American schoolchildren are taught that Dutch settlers purchased Manhattan island for roughly $24 in costume jewelry. That isn’t exactly so, but even if it were, the Native people would have struck a better bargain than Internet Age denizens have, as we’ve traded content and privacy for a piffling amount of flattery, convenience and connectivity.
Data Capitalism has commodified us in myriad ways, and soon with the Internet of Things, with Alexa listening and toothbrushes and refrigerators “smartened up,” the process will be ambient, almost undetectable. “We are already becoming tiny chips inside a giant system that nobody really understands,” Yuval Noah Harari wrote last year, and we’ve only just begun the process. This is prelude.
It’s possible as we grow more aware of what’s happening we could turn away from this Faustian bargain, as John Thornhill suggests in a Financial Times column, but that would take wisdom and collective will, and it’s not clear we’re in possession of those things.
An excerpt about the underlying importance of “smart” products:
The primary effect of these consumer tech products seems limited — but we will need to pay increasing attention to the secondary consequences of these connected devices. They are just the most visible manifestation of a fundamental transformation that is likely to shape our societies far more than Brexit, Donald Trump or squabbles over the South China Sea. It concerns who collects, owns and uses data.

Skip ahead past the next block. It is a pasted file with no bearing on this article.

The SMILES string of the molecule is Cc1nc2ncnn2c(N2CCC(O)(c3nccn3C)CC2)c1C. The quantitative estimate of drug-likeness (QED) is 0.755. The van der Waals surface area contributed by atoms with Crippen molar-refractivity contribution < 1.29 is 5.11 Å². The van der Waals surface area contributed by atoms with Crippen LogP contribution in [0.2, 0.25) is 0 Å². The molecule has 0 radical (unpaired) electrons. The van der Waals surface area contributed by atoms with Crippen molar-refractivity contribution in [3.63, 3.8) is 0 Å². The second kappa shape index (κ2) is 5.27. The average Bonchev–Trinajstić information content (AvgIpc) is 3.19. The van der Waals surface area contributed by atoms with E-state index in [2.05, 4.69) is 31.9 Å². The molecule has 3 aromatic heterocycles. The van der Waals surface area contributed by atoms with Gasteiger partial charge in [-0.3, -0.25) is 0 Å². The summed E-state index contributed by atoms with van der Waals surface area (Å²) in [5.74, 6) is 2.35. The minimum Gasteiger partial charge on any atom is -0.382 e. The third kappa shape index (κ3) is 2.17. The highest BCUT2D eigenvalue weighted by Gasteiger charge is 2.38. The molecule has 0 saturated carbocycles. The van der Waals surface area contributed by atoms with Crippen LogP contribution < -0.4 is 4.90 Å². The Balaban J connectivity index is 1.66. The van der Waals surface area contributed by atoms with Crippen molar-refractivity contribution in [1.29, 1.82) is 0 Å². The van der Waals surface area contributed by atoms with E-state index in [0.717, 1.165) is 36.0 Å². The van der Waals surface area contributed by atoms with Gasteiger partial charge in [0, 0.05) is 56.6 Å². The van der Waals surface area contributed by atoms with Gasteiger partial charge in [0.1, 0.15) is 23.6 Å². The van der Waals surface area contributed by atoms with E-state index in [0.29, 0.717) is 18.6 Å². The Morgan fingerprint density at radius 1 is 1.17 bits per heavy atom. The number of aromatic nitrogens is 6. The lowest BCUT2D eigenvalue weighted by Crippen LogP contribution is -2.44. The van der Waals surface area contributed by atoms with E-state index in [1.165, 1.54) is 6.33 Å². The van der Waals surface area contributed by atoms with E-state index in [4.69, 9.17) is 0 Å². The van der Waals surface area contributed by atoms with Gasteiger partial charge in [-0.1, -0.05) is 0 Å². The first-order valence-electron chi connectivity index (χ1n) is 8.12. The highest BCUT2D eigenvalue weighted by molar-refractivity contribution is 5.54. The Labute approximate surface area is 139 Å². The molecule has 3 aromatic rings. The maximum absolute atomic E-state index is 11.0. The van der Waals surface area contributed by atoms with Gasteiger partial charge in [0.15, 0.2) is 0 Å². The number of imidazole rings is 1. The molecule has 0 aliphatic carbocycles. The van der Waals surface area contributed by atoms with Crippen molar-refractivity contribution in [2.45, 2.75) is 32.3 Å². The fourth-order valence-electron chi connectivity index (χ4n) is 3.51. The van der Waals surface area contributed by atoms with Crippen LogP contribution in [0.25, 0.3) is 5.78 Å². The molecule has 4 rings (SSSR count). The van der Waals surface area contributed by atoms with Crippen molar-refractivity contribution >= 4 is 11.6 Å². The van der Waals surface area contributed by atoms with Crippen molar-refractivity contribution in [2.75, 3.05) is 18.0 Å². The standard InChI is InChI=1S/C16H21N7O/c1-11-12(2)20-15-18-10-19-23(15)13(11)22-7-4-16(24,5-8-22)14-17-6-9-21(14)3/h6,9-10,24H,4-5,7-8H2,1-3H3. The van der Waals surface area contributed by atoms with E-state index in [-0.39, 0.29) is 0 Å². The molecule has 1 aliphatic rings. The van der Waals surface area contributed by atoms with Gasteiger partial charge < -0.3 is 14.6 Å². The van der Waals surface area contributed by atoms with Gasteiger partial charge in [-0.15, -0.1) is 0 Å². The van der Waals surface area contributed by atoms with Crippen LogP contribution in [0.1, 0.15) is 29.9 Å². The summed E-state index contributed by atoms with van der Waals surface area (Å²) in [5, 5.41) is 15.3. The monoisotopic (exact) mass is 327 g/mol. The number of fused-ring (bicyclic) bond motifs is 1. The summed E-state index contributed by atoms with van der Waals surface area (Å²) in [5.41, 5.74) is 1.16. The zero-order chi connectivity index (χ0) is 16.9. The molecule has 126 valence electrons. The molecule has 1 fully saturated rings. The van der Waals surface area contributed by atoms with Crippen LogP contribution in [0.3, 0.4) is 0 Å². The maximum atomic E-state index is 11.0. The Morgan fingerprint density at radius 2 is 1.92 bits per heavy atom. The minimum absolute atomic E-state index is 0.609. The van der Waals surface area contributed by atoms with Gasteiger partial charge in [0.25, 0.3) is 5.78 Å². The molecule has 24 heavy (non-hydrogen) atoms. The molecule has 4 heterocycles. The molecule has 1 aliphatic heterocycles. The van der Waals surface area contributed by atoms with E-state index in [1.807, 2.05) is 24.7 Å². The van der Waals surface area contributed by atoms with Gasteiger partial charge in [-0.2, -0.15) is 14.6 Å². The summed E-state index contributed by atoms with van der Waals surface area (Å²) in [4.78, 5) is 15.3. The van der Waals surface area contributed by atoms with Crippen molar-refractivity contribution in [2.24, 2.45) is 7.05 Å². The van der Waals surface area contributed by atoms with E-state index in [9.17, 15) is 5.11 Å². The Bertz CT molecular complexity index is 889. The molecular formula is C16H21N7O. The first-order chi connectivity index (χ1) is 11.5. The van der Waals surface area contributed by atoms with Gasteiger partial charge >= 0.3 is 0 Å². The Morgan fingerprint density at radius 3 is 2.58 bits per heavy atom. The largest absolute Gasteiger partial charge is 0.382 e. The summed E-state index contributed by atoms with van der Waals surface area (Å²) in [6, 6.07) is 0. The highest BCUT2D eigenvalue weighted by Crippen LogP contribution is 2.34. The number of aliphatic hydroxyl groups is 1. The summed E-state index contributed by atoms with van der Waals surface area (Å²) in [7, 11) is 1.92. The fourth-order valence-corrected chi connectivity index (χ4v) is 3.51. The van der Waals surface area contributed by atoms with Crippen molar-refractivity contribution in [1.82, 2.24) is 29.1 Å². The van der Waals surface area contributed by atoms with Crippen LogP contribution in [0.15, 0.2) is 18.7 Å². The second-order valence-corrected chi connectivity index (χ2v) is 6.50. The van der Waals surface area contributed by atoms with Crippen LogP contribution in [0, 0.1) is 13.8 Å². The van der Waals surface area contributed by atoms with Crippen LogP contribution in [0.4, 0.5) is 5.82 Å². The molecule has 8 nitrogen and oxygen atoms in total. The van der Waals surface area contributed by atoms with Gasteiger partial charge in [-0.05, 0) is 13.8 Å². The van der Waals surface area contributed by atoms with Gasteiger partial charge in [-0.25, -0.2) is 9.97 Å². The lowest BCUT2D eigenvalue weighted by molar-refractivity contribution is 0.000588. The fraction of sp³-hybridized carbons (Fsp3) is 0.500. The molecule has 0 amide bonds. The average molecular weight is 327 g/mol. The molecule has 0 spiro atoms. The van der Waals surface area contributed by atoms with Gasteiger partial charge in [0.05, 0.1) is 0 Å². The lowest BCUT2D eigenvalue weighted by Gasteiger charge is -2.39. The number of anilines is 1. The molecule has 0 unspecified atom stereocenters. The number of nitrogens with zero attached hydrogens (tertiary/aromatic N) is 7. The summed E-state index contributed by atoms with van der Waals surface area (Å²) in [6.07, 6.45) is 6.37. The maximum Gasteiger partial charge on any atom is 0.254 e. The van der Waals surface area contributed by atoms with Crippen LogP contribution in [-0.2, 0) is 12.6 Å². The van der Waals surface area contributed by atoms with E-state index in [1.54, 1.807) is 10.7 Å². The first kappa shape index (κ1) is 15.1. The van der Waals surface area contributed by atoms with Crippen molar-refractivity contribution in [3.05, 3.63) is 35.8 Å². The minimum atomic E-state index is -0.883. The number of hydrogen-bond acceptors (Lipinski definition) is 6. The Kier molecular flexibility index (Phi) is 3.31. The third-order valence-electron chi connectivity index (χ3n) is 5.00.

The subject of data is so antiseptic that it seldom generates excitement. To make it sound sexy, some have described data as the “new oil,” fuelling our digital economies. In reality, it is likely to prove far more significant than that. Data are increasingly determining economic value, reshaping the practice of power and intruding into the innermost areas of our lives.
Some commentators have suggested that this transformation is so profound that we are moving from an era of financial capitalism into one of data capitalism. The Israeli historian Yuval Noah Harari even argues that Dataism, as he calls it, can be compared with the birth of a religion, given the claims of its most fervent disciples to provide universal solutions.
The speed and scale at which this data revolution is unfolding is certainly striking.•